It’s game over, Foursquare. After several years of intermittent playing, I’ve decided to pack it all in and delete my account from the site. I’m no longer happy to take a service without questioning the value and cost to me and Foursquare doesn’t break even anymore.
Foursquare may have been at the forefront of gamification and I like games, honing skill and strategy to succeed, but the problem with Foursquare was that the limit of expertise was how much time you can spend in a local hostelry. Yes, there were occasional benefits of being a mayor, but most places that rewarded frequent visitors ran a loyalty programme anyway. Of course, the really good shops and restaurants knew you because they paid attention.
The reviews helped maintain interest for awhile but the puerile (“the waitress is hot”) and trivial (“the drinks were nice”) usually outweighed any valuable critical assessment of places to visit. In the end, I didn’t bother putting the app back on my smartphone after changing devices and that was the end of it all.
I’m not going to leave my personal data lying around for the next security breach, so it’s time to delete the account. To its credit, Foursquare make it easy to go.
There are times when big changes call for a new look. Foursquare has had many things change since Swarm came into existence. Today, the company unveiled a brand new logo.
They give some reasoning behind the new logo in their blog. “We designed it to be a mix of map pin and superhero emblem. We’ve always thought of Foursquare as giving you superpowers to explore your city, and our new logo reflects that vision.”
The superhero logo is eye-catching. That being said, there are other new changes that I think people will be more interested in than the logo. The biggest one has to do with check-ins. “First, starting tomorrow, we’re moving all check-ins to our new app, Swarm. Don’t worry; all your past check-ins, all your friends, all your photos, they’re all automatically in Swarm.”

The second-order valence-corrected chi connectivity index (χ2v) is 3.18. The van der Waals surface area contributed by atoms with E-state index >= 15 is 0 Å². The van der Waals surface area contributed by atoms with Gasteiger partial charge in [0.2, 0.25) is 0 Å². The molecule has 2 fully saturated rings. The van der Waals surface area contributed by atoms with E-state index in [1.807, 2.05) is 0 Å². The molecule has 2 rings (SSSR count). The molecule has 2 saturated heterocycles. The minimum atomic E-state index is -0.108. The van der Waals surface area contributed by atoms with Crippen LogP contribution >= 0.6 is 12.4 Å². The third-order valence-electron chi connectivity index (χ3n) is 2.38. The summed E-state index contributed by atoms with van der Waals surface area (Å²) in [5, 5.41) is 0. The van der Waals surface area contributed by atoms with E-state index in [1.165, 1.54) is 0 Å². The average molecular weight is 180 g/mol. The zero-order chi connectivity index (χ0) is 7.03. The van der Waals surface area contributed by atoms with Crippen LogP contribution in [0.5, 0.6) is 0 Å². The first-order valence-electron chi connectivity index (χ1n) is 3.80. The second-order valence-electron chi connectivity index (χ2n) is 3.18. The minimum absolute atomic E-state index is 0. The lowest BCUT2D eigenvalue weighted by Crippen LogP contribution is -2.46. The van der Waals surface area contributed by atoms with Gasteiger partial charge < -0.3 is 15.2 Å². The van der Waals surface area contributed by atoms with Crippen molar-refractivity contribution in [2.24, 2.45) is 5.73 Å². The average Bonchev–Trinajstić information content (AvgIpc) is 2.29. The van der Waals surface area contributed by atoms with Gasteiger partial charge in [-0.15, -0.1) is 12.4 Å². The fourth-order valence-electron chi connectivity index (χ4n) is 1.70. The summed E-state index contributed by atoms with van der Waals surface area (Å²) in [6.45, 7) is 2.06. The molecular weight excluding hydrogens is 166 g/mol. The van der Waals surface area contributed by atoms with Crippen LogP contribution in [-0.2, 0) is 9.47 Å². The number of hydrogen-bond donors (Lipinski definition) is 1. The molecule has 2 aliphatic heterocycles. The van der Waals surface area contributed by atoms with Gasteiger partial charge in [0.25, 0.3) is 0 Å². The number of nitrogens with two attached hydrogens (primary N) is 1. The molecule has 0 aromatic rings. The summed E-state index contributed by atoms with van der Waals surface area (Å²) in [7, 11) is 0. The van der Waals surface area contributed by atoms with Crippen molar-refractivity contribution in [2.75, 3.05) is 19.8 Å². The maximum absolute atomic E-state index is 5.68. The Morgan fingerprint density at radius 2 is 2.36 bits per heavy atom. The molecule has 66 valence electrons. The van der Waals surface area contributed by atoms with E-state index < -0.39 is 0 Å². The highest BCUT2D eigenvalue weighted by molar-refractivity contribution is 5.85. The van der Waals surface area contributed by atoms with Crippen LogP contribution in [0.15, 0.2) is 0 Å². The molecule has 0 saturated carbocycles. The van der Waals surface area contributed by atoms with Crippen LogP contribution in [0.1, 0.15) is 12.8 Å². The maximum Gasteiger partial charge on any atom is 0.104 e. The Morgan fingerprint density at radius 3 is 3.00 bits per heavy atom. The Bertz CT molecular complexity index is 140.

It is clear that users of Foursquare are being encouraged to start using Swarm (which in some ways replaces what Foursquare used to be). The blog says: “For everyone still using Foursquare to check-in, you’ll need to download Swarm to keep checking in.”
I think this will irritate many of the people who used to enjoy Foursquare before it changed. It was controversial when Swarm changed how mayorships were done. (Instead of their being one mayor of a particular place, there are now multiple mayors – one for each grouping of friends). That was enough for many to stop using Foursquare and to swear they would never use Swarm.
Now, you have to use Swarm in order to keep doing check-ins through Foursquare. No Swarm – no ability to check-in. Oh, but you can use Swarm without Foursquare and still have the ability to check-in to places.
Foursquare is becoming a “personalized local search”. It can be used to help you find a local place for lunch, dinner, coffee, and more. “Once you teach Foursquare a couple of things about you – add tastes, follow experts, or even just walk around for a few days – the app will be 100% yours”, says the blog. Foursquare is transforming into something completely different than what it used to be. It remains to be seen if people will consider this change to be “super”.
Foursquare has announced that it will be making changes as it prepares to release Swarm. One change that is causing a bit of controversy involves the way that Foursquare is assigning mayorships.
In the past, it was possible to use Foursquare to check in to your favorite coffee shop. The person that checked in the most frequently (in a 60 day timeframe) would be given the title of “mayor” of that particular coffee shop. Other people who also used Foursquare could compete in an effort to oust the current mayor (and claim the title for themselves).
Starting May 9, 2014, there will be no more ousting of mayors in the Foursquare app. Instead, the app will continue to show the current mayor “frozen in place”. Those who are currently a mayor of a particular location will be able to see those mayorships on his or her profile.
The change is being done to make way for Mayors 2.0. You no longer will be competing against all 50,000,000 people who use Foursquare for the mayorship of your favorite coffee shop. Instead, the competition will be limited to your group of friends. The person within that group of friends who has been to that coffee shop the most will get a crown sticker to show that he or she is mayor of it.
This means that there will no longer be one mayor of a particular location. There will be many mayors now (one for each circle of friends). Some people feel that this takes all the fun out of having a mayorship.